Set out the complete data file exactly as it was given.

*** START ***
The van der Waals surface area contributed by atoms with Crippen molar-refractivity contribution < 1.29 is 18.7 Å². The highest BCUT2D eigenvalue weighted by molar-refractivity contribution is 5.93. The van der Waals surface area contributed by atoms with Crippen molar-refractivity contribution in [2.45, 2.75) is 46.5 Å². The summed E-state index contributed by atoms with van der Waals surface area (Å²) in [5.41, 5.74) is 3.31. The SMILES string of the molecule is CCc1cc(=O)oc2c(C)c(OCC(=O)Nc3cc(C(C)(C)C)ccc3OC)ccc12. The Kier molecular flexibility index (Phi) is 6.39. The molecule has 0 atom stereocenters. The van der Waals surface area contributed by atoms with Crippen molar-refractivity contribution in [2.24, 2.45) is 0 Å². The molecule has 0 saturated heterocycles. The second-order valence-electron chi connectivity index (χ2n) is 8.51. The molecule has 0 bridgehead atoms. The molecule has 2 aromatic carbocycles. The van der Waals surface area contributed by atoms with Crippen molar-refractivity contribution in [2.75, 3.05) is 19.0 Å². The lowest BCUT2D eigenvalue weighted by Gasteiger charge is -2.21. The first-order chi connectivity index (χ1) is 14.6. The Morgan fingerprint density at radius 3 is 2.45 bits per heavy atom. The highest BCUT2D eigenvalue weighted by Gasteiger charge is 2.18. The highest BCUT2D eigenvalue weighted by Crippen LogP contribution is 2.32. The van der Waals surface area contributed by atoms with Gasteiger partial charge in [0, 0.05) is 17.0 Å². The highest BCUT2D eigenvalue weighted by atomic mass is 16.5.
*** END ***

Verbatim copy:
The van der Waals surface area contributed by atoms with Crippen molar-refractivity contribution < 1.29 is 18.7 Å². The highest BCUT2D eigenvalue weighted by molar-refractivity contribution is 5.93. The van der Waals surface area contributed by atoms with Crippen molar-refractivity contribution in [2.45, 2.75) is 46.5 Å². The summed E-state index contributed by atoms with van der Waals surface area (Å²) in [5.41, 5.74) is 3.31. The SMILES string of the molecule is CCc1cc(=O)oc2c(C)c(OCC(=O)Nc3cc(C(C)(C)C)ccc3OC)ccc12. The Kier molecular flexibility index (Phi) is 6.39. The molecule has 0 atom stereocenters. The van der Waals surface area contributed by atoms with Crippen molar-refractivity contribution in [2.24, 2.45) is 0 Å². The molecule has 0 saturated heterocycles. The second-order valence-electron chi connectivity index (χ2n) is 8.51. The molecule has 0 bridgehead atoms. The molecule has 2 aromatic carbocycles. The van der Waals surface area contributed by atoms with Crippen molar-refractivity contribution in [2.75, 3.05) is 19.0 Å². The lowest BCUT2D eigenvalue weighted by Gasteiger charge is -2.21. The first-order chi connectivity index (χ1) is 14.6. The Morgan fingerprint density at radius 3 is 2.45 bits per heavy atom. The highest BCUT2D eigenvalue weighted by Gasteiger charge is 2.18. The highest BCUT2D eigenvalue weighted by Crippen LogP contribution is 2.32. The van der Waals surface area contributed by atoms with Gasteiger partial charge in [0, 0.05) is 17.0 Å². The highest BCUT2D eigenvalue weighted by atomic mass is 16.5.